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Please be aware that this old REACH registration data factsheet is no longer maintained; it remains frozen as of 19th May 2023.

The new ECHA CHEM database has been released by ECHA, and it now contains all REACH registration data. There are more details on the transition of ECHA's published data to ECHA CHEM here.

Diss Factsheets

Administrative data

Link to relevant study record(s)

Description of key information

Based on its water-solubility, low molecular weight and the effects observed in rats upon subacute oral exposure and acute inhalation exposure, the substance is expected to be absorbed by the gastrointestinal and respiratory tract. In the absence of substance-specific data, a default absorption value of 100% is assumed for the inhalation route and 50% for the oral route. Skin penetration of cesium tetrafluoroaluminate of 1.6% is considered a worst-case situation for workers.

Key value for chemical safety assessment

Bioaccumulation potential:
no bioaccumulation potential
Absorption rate - oral (%):
Absorption rate - dermal (%):
Absorption rate - inhalation (%):

Additional information

No data are available that describe the toxicokinetics of cesium tetrafluoroaluminate, therefore relevant substance properties and data from toxicity studies indicating systemic bioavailability were taken together to assess the general toxicokinetics of the substance. Cesium tetrafluoroaluminate (molecular weight of 236 g/mol) is a salt with a water solubility of 13 g/L at neutral and acidic pH. Once dissolved, the substance dissociates into cesium, aluminium and fluoride ions.

Oral and respiratory absorption

The available acute oral toxicity study (dose level: 2000 mg/kg) revealed effects which may indicate systemic availability of the test substance (Pels-Rijcken WR, 1998). One female was found dead on day 2 and one male was found dead on day 4. Autopsy of the rats that died as a result of treatment revealed dark red discoloration of the glandular mucosa of the stomach, reduction in size of the spleen and haemorrhages in the thymus. In the sub-acute oral toxicity study in which rats were exposed to 30, 150 and 750 mg/kg/day, treatment related mortality was observed among animals receiving 750 mg/kg/day. The observed effects in rats treated at 150 mg/kg/day consisted of findings in the stomach, kidneys and spleen.

In an acute inhalation study (single exposure of 4 hours to 1 and 5 mg/L) mortality was observed in the high dose group. At 5 mg/L, two animals were sacrificed on Day 2 for ethical reasons. On Day 3, one animal was found dead and the other animals were sacrificed for ethical reasons. No mortality was observed at 1 mg/L. Macroscopic post mortem examination revealed abnormalities in the lungs (discoloration pale or gray-white, fluid or foamy fluid released from the bronchi, dark red foci) of three animals exposed to 5 mg/L. No further abnormalities were found in any of the animals.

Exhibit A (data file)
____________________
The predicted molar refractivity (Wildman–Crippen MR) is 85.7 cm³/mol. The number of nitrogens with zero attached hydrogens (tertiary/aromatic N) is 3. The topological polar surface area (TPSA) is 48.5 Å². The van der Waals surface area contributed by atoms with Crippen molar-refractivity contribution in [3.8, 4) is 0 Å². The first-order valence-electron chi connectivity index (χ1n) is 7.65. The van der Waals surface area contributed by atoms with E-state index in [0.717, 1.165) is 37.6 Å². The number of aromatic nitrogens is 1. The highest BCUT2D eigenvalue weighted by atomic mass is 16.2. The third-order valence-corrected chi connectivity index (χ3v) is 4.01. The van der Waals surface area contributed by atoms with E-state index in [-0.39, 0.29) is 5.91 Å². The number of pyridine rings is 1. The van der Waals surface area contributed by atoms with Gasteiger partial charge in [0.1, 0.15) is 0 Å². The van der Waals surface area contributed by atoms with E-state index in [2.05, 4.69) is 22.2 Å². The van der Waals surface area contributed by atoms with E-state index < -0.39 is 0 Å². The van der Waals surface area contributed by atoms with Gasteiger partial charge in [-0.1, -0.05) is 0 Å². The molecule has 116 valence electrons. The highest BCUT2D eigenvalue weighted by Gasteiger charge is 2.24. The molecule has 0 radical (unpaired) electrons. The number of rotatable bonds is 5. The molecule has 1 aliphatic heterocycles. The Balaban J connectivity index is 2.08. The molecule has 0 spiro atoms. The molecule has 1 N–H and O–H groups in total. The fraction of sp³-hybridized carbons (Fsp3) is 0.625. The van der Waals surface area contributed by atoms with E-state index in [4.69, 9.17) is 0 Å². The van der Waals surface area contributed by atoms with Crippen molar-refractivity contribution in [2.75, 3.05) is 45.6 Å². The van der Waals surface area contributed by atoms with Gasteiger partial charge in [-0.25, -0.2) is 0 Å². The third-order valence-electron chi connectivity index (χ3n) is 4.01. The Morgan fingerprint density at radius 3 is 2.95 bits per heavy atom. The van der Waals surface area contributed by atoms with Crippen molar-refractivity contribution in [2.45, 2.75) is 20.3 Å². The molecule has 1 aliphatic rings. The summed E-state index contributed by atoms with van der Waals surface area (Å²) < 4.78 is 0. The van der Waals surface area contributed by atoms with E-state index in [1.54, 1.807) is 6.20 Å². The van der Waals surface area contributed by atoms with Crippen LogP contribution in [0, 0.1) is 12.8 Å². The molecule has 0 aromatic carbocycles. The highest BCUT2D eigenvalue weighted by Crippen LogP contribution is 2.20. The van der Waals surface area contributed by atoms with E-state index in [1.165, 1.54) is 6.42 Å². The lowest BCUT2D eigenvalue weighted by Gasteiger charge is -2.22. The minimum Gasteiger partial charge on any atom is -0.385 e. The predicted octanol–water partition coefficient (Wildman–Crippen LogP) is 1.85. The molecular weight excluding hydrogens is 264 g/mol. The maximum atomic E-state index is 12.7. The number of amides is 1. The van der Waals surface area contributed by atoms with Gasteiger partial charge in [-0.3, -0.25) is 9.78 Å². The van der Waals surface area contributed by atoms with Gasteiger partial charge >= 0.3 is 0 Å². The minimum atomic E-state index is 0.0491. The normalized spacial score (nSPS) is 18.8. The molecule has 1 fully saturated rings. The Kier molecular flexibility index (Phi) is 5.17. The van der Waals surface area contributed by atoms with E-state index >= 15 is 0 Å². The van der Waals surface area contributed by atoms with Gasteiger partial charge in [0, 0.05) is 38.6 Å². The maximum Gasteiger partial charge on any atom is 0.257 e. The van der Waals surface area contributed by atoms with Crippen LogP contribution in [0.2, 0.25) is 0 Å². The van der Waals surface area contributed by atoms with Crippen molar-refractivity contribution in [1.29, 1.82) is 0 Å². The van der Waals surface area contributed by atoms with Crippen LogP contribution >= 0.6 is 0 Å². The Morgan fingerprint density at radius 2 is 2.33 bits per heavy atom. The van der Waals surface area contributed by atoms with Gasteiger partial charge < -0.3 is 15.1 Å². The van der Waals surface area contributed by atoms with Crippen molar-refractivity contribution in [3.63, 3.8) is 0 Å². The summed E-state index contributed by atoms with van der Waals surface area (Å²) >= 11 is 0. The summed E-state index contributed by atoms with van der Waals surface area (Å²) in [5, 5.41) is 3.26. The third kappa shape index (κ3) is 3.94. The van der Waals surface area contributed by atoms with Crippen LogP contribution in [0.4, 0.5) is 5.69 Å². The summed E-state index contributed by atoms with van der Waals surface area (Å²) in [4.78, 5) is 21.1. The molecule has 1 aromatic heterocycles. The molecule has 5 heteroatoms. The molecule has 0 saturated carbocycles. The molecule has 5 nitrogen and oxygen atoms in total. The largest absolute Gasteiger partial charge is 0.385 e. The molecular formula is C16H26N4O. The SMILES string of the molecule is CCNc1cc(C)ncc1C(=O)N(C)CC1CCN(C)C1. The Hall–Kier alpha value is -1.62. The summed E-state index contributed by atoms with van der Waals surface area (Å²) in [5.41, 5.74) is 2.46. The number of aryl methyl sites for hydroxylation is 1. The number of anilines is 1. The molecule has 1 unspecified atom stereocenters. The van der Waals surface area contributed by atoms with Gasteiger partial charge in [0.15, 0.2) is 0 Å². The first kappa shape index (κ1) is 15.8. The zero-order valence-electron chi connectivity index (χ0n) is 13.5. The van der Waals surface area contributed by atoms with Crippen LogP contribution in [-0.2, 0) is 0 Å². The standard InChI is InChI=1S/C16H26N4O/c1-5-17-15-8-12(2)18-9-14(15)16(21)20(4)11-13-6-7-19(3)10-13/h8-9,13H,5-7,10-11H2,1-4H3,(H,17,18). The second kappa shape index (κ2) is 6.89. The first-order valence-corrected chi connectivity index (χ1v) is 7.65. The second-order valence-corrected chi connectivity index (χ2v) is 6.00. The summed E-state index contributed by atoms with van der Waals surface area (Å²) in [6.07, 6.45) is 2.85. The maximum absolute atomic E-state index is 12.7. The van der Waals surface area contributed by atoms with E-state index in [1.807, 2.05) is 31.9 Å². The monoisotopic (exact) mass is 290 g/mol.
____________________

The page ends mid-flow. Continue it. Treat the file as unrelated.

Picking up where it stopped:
As systemic toxicity (mortality) was observed in the acute inhalation toxicity study in rats, it is likely that the substance will also be absorbed if it is inhaled.

According to the REACH Guidance on information requirements and chemical safety assessment (R.8.4.2), a default value of 50% absorption is assumed for the oral route and 100% for inhalation in the absence of substance specific quantitative data on absorption.

Dermal absorption

Measured data on dermal absorption of cesium tetrafluoroaluminate are not available. Solid substances will only penetrate the skin in (aqueous)

solution. Cesium tetrafluoroaluminate is a salt with a water solubility of 13 g/L at neutral pH. Once dissolved, the salt is ionized to cesium, aluminium and fluoride ions. The ions are hydrophylic and due to lack of lipophilicity, they will not have anyu affinity to skin (lipids). Therefore, skin absorption can only occur through the water that penetrates the skin and the maximum skin absorption is defined by the maximum water solubility of the salts and the maximum amount of water that can penetrate the skin. The maximum amount of water that can penetrate the skin is determined to be 17 µL per 1 cm2 per 24 hours (Ten Berge, W. A simple dermal absorption model: derivation and application. (Chemosphere 2009; 75(11):1440-5), which equals 6 µL per cm2 per 8 hours. Since 6 µL of water can maximally penetrate 1 cm2 of skin per 8 hours, 6 x 13 = 78 µg of ionized salt may penetrate 1 cm2 of skin per 8 hours. In an in vitro skin absorption experiment (according to OECD guideline 428), the application should mimic human exposure, normally 1 - 5 mg/cm2 (1000 - 5000 µg/cm2 ). Thus, in case the skin penetration of cesium tetrafluoroaluminate would be experimentally determined according to OECD guideline 428 using 5 mg/cm2 as exposure condition, a skin penetration of 1.6% (78/5000) would be observed maximally. Therefore a skin penetration of cesium tetrafluoroaluminate of 1.6% is considered a worse-case situation for workers.